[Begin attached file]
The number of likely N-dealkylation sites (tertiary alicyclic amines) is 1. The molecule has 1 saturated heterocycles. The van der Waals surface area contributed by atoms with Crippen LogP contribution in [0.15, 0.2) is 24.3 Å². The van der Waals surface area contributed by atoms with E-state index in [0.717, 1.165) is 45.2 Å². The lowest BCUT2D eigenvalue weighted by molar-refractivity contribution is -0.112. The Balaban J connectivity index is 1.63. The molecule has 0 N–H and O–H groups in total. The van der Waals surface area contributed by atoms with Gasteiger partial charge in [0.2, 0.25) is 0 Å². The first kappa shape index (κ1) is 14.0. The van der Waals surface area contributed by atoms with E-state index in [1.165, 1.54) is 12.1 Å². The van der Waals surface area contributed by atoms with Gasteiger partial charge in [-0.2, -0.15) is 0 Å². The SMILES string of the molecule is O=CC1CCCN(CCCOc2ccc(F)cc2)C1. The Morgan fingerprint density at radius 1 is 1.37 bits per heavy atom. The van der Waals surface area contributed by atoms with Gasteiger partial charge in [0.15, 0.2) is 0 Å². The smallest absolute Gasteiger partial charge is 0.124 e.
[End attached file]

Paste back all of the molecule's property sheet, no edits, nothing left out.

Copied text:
The number of likely N-dealkylation sites (tertiary alicyclic amines) is 1. The molecule has 1 saturated heterocycles. The van der Waals surface area contributed by atoms with Crippen LogP contribution in [0.15, 0.2) is 24.3 Å². The van der Waals surface area contributed by atoms with E-state index in [0.717, 1.165) is 45.2 Å². The lowest BCUT2D eigenvalue weighted by molar-refractivity contribution is -0.112. The Balaban J connectivity index is 1.63. The molecule has 0 N–H and O–H groups in total. The van der Waals surface area contributed by atoms with Gasteiger partial charge in [0.2, 0.25) is 0 Å². The first kappa shape index (κ1) is 14.0. The van der Waals surface area contributed by atoms with E-state index in [1.165, 1.54) is 12.1 Å². The van der Waals surface area contributed by atoms with Gasteiger partial charge in [-0.2, -0.15) is 0 Å². The SMILES string of the molecule is O=CC1CCCN(CCCOc2ccc(F)cc2)C1. The Morgan fingerprint density at radius 1 is 1.37 bits per heavy atom. The van der Waals surface area contributed by atoms with Gasteiger partial charge in [0.15, 0.2) is 0 Å². The smallest absolute Gasteiger partial charge is 0.124 e.